Offaly offers some of the most spectacular eskers in Europe. Eskers are high ridges made up of ancient river sediments. Sand and gravel are their main constituents, though boulders and thin layers of silt also occur. These sands and gravels were laid down in rivers of meltwater that covered much of Ireland at the end of the Ice Age. They are one of the most distinctive features of the midlands. The esker system on which Clara was built extends from Galway to Dublin. In ancient times the Sli Mhor (Great Way) ran right across the midlands. It was used as a pilgrim route connecting the monasteries of Durrow in the east of Offaly and Clonmacnois in the west. The Esker Riada (chariot way) was also a political division separating the north of Ireland from the south as it was understood in pre- Christian Ireland. Other examples of eskers include the ridge between Birr and Banagher running at right angles to the road.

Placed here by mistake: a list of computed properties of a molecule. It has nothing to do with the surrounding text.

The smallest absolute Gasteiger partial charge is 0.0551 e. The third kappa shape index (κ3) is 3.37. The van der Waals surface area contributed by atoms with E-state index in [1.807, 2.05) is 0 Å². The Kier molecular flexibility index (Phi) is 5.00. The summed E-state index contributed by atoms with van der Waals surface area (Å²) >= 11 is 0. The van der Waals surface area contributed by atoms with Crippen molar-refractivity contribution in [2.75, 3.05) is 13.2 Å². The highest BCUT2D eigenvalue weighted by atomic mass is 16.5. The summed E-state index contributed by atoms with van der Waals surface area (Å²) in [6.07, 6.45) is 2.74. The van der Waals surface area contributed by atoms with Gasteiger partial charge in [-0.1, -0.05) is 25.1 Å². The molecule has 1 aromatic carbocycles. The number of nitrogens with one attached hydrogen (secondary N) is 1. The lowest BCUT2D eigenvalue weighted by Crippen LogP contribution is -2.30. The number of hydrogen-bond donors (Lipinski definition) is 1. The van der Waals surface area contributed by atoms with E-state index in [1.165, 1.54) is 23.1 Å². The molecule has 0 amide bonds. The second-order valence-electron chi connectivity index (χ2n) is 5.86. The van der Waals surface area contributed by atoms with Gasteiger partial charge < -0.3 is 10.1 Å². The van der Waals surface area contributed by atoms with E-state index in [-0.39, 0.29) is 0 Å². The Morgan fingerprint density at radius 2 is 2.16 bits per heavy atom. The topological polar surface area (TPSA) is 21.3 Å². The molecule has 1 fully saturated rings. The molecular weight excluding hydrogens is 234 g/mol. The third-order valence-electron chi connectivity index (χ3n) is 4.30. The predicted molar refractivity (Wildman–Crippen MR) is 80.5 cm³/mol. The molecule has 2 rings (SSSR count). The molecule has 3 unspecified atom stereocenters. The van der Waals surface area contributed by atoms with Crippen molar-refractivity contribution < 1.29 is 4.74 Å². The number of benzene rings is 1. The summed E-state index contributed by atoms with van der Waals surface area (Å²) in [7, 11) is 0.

The Grand Canal is perhaps one of the most valuable and attractive amenities in Offaly. There are signs now that this is at last being realised and a great deal of money has been spent beautifying the canal banks in the urban areas to very good effect. The history of the canal has a certain magic about it rather like no previous invention of distilling. You have to travel the canal, enjoy its calmness and serenity, observe the wizened face of a lock-keeper whose family may have been in residence for generations, and ultimately reflect in disbelief that all this is man-made, and only two hundred years old.
A canal link between Dublin and the Shannon had been mooted as early as 1715 but no work on the project was carried out until the 1750s. The construction of the Grand Canal commenced in 1756, it reached Tullamore in 1798 and the Shannon in 1804. Tullamore was the terminus for the intervening six years. The delay in proceeding to the Shannon was caused principally by the canal company’s indecision as to the route the canal should take to the Shannon. In 1797 two schemes were suggested, first, that the canal should go via Kilcormac to Banagher and the Shannon, with perhaps an extension to Birr and Roscrea. The other course suggested was by way of the Brosna Valley. In 1801 it was this latter course which was adopted.
The canal was of enormous benefit i